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Blogging: A world stuck on itself

Venture capitalist David Hornik warns that the Web logging world is inadvertently getting caught up in a trap of its own design.

More than a year ago, I began collaborating on a blog with a couple of other colleagues from work about changes in the venture capital industry.

We were particularly excited about the power of the new Web log platforms and the ease with which it allowed us to share our thoughts.

We also put our money where our collective mouth was by funding several start-ups involved in this technology. Despite genuine reason for excitement, however, this nascent industry finds itself stuck on, well, itself.

Not long ago, I attended yet another social-networking panel. This time it was an event sponsored by Silicon Valley's Churchill Club on the subject of "Blogging and Social Networking: Who Cares?" The panel was a cast of thousands, including such social-software panel mainstays as Ross Mayfield, Marc Canter and Dan Gillmor.

Unfortunately, I have seen enough of these panels to conclude with certainty that they are all the same.

This nascent industry finds itself stuck on, well, itself.
To save you the time (and aggravation), the following transcription of the evening's event condenses the essential content of any past and future social-software panels. Read it, and you'll get a sense of what these events inevitably turn into:

"Welcome blah blah blah relationship capital blah blah blah social contracts blah blah blah media businesses blah blah blah identify the rabid fans of the iPod blah blah blah utility media blah blah blah this is the future of the Web blah blah blah RSS blah blah blah spam blah blah blah killer app blah blah blah business model blah blah blah advertising model blah blah blah Is this a product or a feature? blah blah blah A feature doesn't make a business blah blah blah leveraging relationships blah blah blah decentralized system blah blah blah privacy concerns blah blah blah profiling people blah blah blah.

"Social networking is blogging dumbed down for the masses blah blah blah tribecaster blah blah blah widget blah blah blah What is the connection between social networks and blogs? blah blah blah the most efficient media platform ever blah blah blah read-write, not read-only blah blah blah All software is about people blah blah blah put this stuff in context blah blah blah monetizing relationships blah blah blah a new dimension to the Web blah blah blah I met my wife on blah blah blah.

"Network diversity is good blah blah blah reputation management blah blah blah open standards and open platforms win always blah blah blah it's group voice blah blah blah social context blah blah blah The entire Web is a social network blah blah blah Join me in thanking tonight's moderators blah blah blah Goodnight."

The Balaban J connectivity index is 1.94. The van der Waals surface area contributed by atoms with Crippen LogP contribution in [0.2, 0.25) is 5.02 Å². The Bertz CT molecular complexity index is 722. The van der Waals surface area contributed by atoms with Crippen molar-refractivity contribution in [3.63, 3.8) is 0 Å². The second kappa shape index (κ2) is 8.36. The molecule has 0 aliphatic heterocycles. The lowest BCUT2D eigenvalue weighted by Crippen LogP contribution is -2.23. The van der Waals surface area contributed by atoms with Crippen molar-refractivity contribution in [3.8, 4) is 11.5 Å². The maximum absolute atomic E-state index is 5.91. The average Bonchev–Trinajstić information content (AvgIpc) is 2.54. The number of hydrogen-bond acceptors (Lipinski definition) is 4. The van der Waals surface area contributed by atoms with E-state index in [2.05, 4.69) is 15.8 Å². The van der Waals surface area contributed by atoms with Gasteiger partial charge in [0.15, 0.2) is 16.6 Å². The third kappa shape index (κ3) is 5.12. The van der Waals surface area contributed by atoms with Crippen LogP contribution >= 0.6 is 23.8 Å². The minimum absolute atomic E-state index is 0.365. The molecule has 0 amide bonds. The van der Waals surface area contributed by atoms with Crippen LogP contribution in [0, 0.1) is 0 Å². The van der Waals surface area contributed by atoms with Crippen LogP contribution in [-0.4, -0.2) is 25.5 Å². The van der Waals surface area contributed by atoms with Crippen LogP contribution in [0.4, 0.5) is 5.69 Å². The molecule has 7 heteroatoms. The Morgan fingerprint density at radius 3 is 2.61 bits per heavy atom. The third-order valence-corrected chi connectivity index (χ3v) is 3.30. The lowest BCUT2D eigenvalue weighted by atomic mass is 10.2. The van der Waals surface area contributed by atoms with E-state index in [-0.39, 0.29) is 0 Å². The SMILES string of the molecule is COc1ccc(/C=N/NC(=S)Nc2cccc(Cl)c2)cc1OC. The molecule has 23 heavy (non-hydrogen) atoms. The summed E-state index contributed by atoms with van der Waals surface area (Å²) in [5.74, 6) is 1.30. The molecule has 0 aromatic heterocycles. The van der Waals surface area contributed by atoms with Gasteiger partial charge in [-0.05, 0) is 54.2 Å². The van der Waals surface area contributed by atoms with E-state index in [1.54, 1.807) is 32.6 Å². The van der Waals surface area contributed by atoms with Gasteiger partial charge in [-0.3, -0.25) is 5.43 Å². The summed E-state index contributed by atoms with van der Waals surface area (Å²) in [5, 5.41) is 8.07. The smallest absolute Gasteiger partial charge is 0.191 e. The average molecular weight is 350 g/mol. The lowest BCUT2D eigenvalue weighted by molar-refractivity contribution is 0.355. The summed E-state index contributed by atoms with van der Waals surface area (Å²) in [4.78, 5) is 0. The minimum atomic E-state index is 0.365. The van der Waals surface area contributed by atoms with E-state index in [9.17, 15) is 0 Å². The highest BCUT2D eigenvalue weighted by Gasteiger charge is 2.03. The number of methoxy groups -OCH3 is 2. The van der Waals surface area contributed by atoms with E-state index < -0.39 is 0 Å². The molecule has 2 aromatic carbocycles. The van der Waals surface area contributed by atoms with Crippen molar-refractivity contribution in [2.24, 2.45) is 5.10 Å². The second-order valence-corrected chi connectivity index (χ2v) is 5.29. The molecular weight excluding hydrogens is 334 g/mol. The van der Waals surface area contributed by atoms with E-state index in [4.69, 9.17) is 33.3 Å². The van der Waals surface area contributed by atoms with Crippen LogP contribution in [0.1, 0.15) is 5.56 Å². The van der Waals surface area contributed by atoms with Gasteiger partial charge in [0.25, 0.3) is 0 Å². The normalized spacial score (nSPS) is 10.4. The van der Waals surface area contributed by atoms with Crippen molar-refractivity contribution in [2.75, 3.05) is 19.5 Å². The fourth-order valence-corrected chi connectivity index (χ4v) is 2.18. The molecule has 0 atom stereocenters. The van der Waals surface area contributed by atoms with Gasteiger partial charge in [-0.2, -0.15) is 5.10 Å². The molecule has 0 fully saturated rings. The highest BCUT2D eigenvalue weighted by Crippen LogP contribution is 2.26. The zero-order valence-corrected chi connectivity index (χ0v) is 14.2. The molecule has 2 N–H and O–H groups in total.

And so on and so forth.

Too tough? You should see the e-mails I've received since posting that outtake on my blog. I've been roundly portrayed as social software's No. 1 skeptic.

Perhaps the post is a tad snide, though I did not intend it to come across as an attack on the concept of social software. Broadly speaking, social software is just software that facilitates the communications among people, which is a hard thing to get down on.

We've all benefited from the likes of Evite and eGroups (now Yahoo Groups), which were early social-software success stories. The new generation of social software is just building upon our years of learning from collective interaction on the Web. I remain a big believer in the power of social software and am confident that it will play a meaningful role in how we all interact with one another from here on out.

Without exaggeration, I think that blogging software is revolutionizing the way people communicate--whether to share pictures with family members or distribute a product spec to an engineering team. And I think that RSS (Really Simple Syndication) will enable one-to-one communication of content, pricing, trends, etc., in such a simple fashion that all information will ultimately have an associated data feed.

Over the last 12 months, we have all done about as much talking as we have building.
What's more, I believe that our social networks will one day be superimposed on top of practically all our online interactions (search, recruiting, dating, fundraising) to help tailor them to our specific experiences, interests and associates.

I do not believe that any more public flogging of these ideas is going to help move that technology forward.

The power of a start-up is its ability to move deftly, react to feedback and build new technology quickly while the incumbent giants are sleeping. But all that talking tends to wake the giants. And the first thing that they do is listen. Worse yet, after listening, they start building while we're all still talking.

We're at the very beginning of the evolution of social software. In the coming years, we are all going to learn well more than we already know about how people interact with this technology and vice versa. And for the time being, start-ups still have the upper hand.

Social software, as a general matter, is a good idea. But in the particular instances we've seen to date, there are a lot of things that make little sense, provide little value and will not sustain the interest of the users.

Yet over the last 12 months, we have all done about as much talking as we have building. It is time to call a moratorium on the "blah blah blah" and get down to the business of building great software. To paraphrase Kenny Rogers, there'll be time enough for talkin' when the building's done.